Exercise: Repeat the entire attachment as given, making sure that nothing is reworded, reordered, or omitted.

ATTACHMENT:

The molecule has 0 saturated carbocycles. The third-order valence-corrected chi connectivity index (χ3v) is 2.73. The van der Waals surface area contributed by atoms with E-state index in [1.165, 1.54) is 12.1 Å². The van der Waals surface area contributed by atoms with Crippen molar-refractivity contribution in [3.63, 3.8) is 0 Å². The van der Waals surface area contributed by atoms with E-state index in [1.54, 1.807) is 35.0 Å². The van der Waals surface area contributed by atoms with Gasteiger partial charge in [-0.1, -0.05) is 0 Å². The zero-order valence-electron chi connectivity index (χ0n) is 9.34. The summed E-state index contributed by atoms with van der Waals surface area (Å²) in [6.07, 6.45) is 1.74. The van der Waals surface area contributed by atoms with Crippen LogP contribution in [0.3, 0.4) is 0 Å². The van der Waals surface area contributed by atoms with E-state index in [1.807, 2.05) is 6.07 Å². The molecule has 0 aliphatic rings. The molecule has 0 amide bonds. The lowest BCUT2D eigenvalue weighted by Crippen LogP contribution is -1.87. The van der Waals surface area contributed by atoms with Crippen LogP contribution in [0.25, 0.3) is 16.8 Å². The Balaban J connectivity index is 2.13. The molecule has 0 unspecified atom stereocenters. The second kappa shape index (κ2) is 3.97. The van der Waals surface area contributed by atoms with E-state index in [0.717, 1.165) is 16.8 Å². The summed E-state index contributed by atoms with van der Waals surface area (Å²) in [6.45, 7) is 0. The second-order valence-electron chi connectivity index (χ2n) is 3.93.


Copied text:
The molecule has 0 saturated carbocycles. The third-order valence-corrected chi connectivity index (χ3v) is 2.73. The van der Waals surface area contributed by atoms with E-state index in [1.165, 1.54) is 12.1 Å². The van der Waals surface area contributed by atoms with Crippen molar-refractivity contribution in [3.63, 3.8) is 0 Å². The van der Waals surface area contributed by atoms with E-state index in [1.54, 1.807) is 35.0 Å². The van der Waals surface area contributed by atoms with Gasteiger partial charge in [-0.1, -0.05) is 0 Å². The zero-order valence-electron chi connectivity index (χ0n) is 9.34. The summed E-state index contributed by atoms with van der Waals surface area (Å²) in [6.07, 6.45) is 1.74. The van der Waals surface area contributed by atoms with Crippen LogP contribution in [0.3, 0.4) is 0 Å². The van der Waals surface area contributed by atoms with E-state index in [1.807, 2.05) is 6.07 Å². The molecule has 0 aliphatic rings. The molecule has 0 amide bonds. The lowest BCUT2D eigenvalue weighted by Crippen LogP contribution is -1.87. The van der Waals surface area contributed by atoms with Crippen LogP contribution in [0.25, 0.3) is 16.8 Å². The Balaban J connectivity index is 2.13. The molecule has 0 unspecified atom stereocenters. The second kappa shape index (κ2) is 3.97. The van der Waals surface area contributed by atoms with E-state index in [0.717, 1.165) is 16.8 Å². The summed E-state index contributed by atoms with van der Waals surface area (Å²) in [6.45, 7) is 0. The second-order valence-electron chi connectivity index (χ2n) is 3.93.